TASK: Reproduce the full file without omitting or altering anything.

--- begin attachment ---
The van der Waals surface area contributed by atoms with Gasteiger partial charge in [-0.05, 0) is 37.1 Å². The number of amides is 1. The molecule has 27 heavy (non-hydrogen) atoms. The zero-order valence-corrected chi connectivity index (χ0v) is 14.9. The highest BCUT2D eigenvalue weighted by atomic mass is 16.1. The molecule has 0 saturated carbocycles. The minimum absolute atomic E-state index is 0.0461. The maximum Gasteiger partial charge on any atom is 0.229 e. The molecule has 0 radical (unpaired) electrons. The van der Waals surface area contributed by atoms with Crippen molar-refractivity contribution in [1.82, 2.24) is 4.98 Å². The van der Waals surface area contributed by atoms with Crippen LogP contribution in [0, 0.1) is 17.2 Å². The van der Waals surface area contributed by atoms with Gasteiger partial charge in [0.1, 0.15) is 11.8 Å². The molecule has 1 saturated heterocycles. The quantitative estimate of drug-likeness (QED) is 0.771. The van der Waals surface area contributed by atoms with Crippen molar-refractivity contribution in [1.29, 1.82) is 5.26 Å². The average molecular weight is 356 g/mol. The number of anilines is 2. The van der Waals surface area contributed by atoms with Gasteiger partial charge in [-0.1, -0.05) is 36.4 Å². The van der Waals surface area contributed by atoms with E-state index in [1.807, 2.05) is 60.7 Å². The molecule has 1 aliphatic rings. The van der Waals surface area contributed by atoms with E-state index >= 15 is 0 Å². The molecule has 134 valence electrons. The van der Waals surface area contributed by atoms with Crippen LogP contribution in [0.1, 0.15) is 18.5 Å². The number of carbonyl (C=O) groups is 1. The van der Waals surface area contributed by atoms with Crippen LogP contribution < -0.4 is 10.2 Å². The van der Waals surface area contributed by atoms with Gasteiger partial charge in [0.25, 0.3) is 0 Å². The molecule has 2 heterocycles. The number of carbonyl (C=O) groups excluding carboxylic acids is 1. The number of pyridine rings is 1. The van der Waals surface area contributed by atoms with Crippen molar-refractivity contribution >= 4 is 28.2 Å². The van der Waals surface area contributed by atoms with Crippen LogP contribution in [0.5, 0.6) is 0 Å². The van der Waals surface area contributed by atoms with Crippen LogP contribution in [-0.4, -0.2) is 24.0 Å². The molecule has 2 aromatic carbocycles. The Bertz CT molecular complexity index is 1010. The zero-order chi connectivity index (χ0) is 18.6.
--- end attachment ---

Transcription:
The van der Waals surface area contributed by atoms with Gasteiger partial charge in [-0.05, 0) is 37.1 Å². The number of amides is 1. The molecule has 27 heavy (non-hydrogen) atoms. The zero-order valence-corrected chi connectivity index (χ0v) is 14.9. The highest BCUT2D eigenvalue weighted by atomic mass is 16.1. The molecule has 0 saturated carbocycles. The minimum absolute atomic E-state index is 0.0461. The maximum Gasteiger partial charge on any atom is 0.229 e. The molecule has 0 radical (unpaired) electrons. The van der Waals surface area contributed by atoms with Crippen molar-refractivity contribution in [1.82, 2.24) is 4.98 Å². The van der Waals surface area contributed by atoms with Crippen LogP contribution in [0, 0.1) is 17.2 Å². The van der Waals surface area contributed by atoms with Gasteiger partial charge in [0.1, 0.15) is 11.8 Å². The molecule has 1 saturated heterocycles. The quantitative estimate of drug-likeness (QED) is 0.771. The van der Waals surface area contributed by atoms with Crippen molar-refractivity contribution in [1.29, 1.82) is 5.26 Å². The average molecular weight is 356 g/mol. The number of anilines is 2. The van der Waals surface area contributed by atoms with Gasteiger partial charge in [-0.1, -0.05) is 36.4 Å². The van der Waals surface area contributed by atoms with E-state index in [1.807, 2.05) is 60.7 Å². The molecule has 1 aliphatic rings. The van der Waals surface area contributed by atoms with E-state index >= 15 is 0 Å². The molecule has 134 valence electrons. The van der Waals surface area contributed by atoms with Crippen LogP contribution in [0.1, 0.15) is 18.5 Å². The number of carbonyl (C=O) groups is 1. The van der Waals surface area contributed by atoms with Crippen LogP contribution < -0.4 is 10.2 Å². The van der Waals surface area contributed by atoms with Gasteiger partial charge in [0.25, 0.3) is 0 Å². The molecule has 2 heterocycles. The number of carbonyl (C=O) groups excluding carboxylic acids is 1. The number of pyridine rings is 1. The van der Waals surface area contributed by atoms with Crippen molar-refractivity contribution >= 4 is 28.2 Å². The van der Waals surface area contributed by atoms with Crippen LogP contribution in [0.5, 0.6) is 0 Å². The van der Waals surface area contributed by atoms with Crippen LogP contribution in [-0.4, -0.2) is 24.0 Å². The molecule has 2 aromatic carbocycles. The Bertz CT molecular complexity index is 1010. The zero-order chi connectivity index (χ0) is 18.6.